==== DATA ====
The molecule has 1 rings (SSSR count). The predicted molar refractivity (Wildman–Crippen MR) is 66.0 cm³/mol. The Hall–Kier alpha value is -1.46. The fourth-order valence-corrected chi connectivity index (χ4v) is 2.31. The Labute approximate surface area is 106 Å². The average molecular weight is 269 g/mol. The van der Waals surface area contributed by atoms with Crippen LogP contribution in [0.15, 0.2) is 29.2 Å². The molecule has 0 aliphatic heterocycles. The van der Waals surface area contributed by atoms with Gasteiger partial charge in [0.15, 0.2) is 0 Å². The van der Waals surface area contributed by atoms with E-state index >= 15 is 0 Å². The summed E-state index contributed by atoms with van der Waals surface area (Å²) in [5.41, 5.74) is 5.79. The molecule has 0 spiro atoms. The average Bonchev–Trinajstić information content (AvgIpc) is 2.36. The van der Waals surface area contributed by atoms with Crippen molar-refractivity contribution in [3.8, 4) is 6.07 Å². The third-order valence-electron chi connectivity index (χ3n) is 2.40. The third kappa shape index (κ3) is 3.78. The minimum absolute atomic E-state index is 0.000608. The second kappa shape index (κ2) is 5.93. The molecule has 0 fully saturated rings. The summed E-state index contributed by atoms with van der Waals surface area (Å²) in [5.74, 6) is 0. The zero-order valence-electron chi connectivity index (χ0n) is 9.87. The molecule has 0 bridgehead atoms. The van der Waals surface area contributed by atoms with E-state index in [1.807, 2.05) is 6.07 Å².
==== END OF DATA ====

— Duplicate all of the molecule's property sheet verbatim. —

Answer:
The molecule has 1 rings (SSSR count). The predicted molar refractivity (Wildman–Crippen MR) is 66.0 cm³/mol. The Hall–Kier alpha value is -1.46. The fourth-order valence-corrected chi connectivity index (χ4v) is 2.31. The Labute approximate surface area is 106 Å². The average molecular weight is 269 g/mol. The van der Waals surface area contributed by atoms with Crippen LogP contribution in [0.15, 0.2) is 29.2 Å². The molecule has 0 aliphatic heterocycles. The van der Waals surface area contributed by atoms with Gasteiger partial charge in [0.15, 0.2) is 0 Å². The van der Waals surface area contributed by atoms with E-state index >= 15 is 0 Å². The summed E-state index contributed by atoms with van der Waals surface area (Å²) in [5.41, 5.74) is 5.79. The molecule has 0 spiro atoms. The average Bonchev–Trinajstić information content (AvgIpc) is 2.36. The van der Waals surface area contributed by atoms with Crippen molar-refractivity contribution in [3.8, 4) is 6.07 Å². The third-order valence-electron chi connectivity index (χ3n) is 2.40. The third kappa shape index (κ3) is 3.78. The minimum absolute atomic E-state index is 0.000608. The second kappa shape index (κ2) is 5.93. The molecule has 0 fully saturated rings. The summed E-state index contributed by atoms with van der Waals surface area (Å²) in [5.74, 6) is 0. The zero-order valence-electron chi connectivity index (χ0n) is 9.87. The molecule has 0 bridgehead atoms. The van der Waals surface area contributed by atoms with E-state index in [1.807, 2.05) is 6.07 Å².